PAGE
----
October 6, 2022
VC Reporter Article by: David Goldstein
If we do not recycle food and yard clippings, what will we do with all the garbage? But if we do recycle, what will we do with all the compost? Two compost contests and one competitive grant opportunity might provide some answers.
Wasted food and yard clippings, when left to rot in a landfill, emit methane, which is many times more powerful than carbon as a climate-changing gas. To fight climate change, the California legislature passed Senate Bill 1383 in 2016, placing many mandates on local governments and businesses to instead turn these organic materials into mulch and compost. Mandates were already in place to divert these materials from landfills for purposes of resource conservation and waste reduction, and the climate imperatives emboldened the state to make the directives stronger, stricter and more enforceable.
The legislation includes requirements for local governments to purchase mulch, compost or energy derived from organic materials, and if every local government were able to meet all of these procurement targets, plenty of demand would absorb the expected increase in supply. Companies producing compost and mulch, however, are not counting on this solution.
To help develop new markets for organic products, the Compost Research and Education Foundation is sponsoring two contests, both with Nov. 1 deadlines. The foundation, a nonprofit
organization affiliated with the United States Composting Council trade group, made these contests central features of International Compost Awareness Week, which will take place next spring, May 7-13, 2023.
The first contest, open to anyone age 14 or older, asks contestants to design the poster for International Compost Awareness Week, using the theme “For Healthier Soil, Healthier Food… Compost!” The council chose this theme in congruence with a United Nations Sustainable Development Goal of “Zero Hunger,” which specifies “End hunger, achieve food security and improved nutrition, and promote sustainable agriculture,” according to the United Nation’s webpage on sustainability.
The council’s online promotional material explains how compost helps meet this goal: “By recycling organics into compost and using it on our farmlands, we create healthy soils that produce healthier food and higher yields. It also reduces the need for fertilizer and pesticides, improves water quality and conserves water, as well as stores carbon in soil — helping to reduce climate change. Compost not only helps the environment but also helps to decrease food shortages experienced around the world.”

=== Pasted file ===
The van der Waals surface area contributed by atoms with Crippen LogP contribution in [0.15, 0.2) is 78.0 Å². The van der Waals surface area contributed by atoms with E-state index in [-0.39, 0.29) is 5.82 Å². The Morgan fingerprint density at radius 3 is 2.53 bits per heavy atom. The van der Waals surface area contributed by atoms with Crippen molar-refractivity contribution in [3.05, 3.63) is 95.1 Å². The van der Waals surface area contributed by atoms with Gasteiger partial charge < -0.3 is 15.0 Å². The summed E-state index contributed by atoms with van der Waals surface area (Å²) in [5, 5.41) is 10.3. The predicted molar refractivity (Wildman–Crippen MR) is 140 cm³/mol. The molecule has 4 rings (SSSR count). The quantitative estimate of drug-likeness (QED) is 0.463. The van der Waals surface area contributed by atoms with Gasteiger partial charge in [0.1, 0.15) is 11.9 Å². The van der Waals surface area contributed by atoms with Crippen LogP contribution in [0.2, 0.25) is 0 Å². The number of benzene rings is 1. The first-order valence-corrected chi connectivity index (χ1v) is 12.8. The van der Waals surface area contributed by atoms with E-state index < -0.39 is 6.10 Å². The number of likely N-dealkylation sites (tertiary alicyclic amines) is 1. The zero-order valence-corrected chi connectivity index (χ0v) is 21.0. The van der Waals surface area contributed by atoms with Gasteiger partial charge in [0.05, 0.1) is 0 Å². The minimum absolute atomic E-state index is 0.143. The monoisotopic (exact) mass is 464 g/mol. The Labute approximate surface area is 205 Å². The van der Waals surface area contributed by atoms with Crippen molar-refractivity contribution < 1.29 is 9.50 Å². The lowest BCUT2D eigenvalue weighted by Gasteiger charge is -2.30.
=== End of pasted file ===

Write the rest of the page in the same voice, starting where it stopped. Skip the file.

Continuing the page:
A related contest, for entrants aged 10 to 13, offers a $100 prize for the best 30-second video on the same theme, including specific mention of the “For healthier soil, healthier food… compost!” message. The video should also highlight the work of the council; mention, in writing or verbally, the May 7-13 dates of International Compost Awareness Week; and “show something related to the benefits of compost use and/or organics recycling,” according to the foundation’s website.
While the above contests are great opportunities to promote composting and the use of compost, the California Department of Resource Recovery and Recycling (CalRecycle) offers a competitive grant process to actually make compost. CalRecycle’s Community Composting for Green Spaces Grant Program applications are due on Oct. 20, and $4,240,000 is available to local governments, special districts, nonprofit organizations (except private schools), state agencies and U.C., CalState or community college campuses. Of this, $1,232,000 is allocated specifically to Los Angeles, Orange, Santa Barbara and Ventura Counties.
Projects must result in the creation of new, improved or expanded community composting sites, and grantees must provide proof that the project site is authorized for use for the grant term.
Projects must “increase local composting capacity while expanding community knowledge about the benefits of compost use and proper composting techniques,” and funds should be used to “assist community groups in overcoming barriers to starting and managing community-based composting programs by providing targeted resources,” according to the CalRecycle website.
David Goldstein, Ventura County Public Works Agency Environmental Resource Analyst, may be reached at 805-658-4312 or firstname.lastname@example.org.